A user boss is any person with command and control authority over end users. They dispense infrastructure owners trust and hire and fire but do not necessarily exercise direct control or supervision of intra-user exchanges.
 often pointy
In some countries, most user bosses are incompetent. In Canada, for instance, most talented people move away to work internationally, leaving no-talents in charge at home. Those that remain in Canada typically do so for political reasons and are therefore not as likely to work in the private sector. User bosses often know this, and adopt tactics to discourage innovation, initiative, independent thinking and creativity among employees, so as not to be shown up, or fall out of control. They may maintain control via PowerPoint presentations that, by definition, the employees cannot edit or refute but must sit through. Or, they may simply rub in the fact that they are the boss, and their employees are not, and that this situation will continue regardless of any incompetence, because an organization composed of pointy persons will rarely fire anyone other than for ("rudely") pointing out that everyone in the organization is in fact incompetent. See trolls.
Parkinson's Law applies to all pointy types.
 less pointy
In less pointy organizations, prediction markets are used to limit the reliance on a centralized boss perception. Google shops do this. The duty of any boss is to recognize reactive behaviour and make it more reflective, including their own.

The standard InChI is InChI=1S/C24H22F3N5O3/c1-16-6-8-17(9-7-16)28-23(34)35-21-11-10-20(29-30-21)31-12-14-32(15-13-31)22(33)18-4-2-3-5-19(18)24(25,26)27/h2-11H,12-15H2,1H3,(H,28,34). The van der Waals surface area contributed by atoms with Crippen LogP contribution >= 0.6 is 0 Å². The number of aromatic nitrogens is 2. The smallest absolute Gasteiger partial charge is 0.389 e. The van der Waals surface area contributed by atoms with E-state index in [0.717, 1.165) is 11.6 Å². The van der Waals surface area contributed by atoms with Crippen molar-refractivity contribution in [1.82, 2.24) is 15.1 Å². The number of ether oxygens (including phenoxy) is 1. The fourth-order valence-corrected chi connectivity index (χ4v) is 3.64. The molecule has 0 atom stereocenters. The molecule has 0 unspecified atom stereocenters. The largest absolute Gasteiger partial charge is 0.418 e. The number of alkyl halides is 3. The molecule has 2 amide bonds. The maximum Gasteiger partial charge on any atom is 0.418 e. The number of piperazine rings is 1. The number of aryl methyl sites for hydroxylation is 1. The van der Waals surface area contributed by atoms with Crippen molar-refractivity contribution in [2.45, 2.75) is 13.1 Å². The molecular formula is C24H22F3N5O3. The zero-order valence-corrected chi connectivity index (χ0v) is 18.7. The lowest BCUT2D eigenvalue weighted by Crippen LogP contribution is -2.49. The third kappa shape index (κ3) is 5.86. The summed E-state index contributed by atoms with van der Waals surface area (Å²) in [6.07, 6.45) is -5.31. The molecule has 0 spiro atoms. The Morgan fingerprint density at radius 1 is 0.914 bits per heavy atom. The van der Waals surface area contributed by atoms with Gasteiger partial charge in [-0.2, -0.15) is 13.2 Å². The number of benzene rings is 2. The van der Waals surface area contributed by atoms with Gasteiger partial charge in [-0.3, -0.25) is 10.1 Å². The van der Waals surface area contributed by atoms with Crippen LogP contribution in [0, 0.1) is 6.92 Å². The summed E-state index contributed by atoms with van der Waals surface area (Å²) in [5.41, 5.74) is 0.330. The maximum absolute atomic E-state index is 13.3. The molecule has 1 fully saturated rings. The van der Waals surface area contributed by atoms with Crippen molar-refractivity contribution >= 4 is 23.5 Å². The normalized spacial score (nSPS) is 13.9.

control of intranets
The major decision a user boss makes with respect to a corporate wiki is whether to buy or build its core content and core ontology. In other database applications, notably in banking, it was common to purchase a strong ontology for use in mainframe applications. In the early 1990s one was marketed by an Australian bank to banks worldwide, for a price about US$1.5M per customer.
Today the expense of building a robust core ontology has come down about tenfold - but it's still unreasonable to expect to make all the basic distinctions required to run a large privacy-sensitive and scenario-sensitive business for less than about US$100,000 for a large organization. Small ones might pay half of that for a single qualified chief editor who knows the application area very well - plus the technology required to support them.
 least pointy
An inhouse team can probably not produce a better information architecture than this wiki. In particular, they are likely to abuse categories to represent non-operational distinctions, or popular ontological metaphors that do not match the problem domain. The costs of this can be quite extreme compared to doing it right in the first place.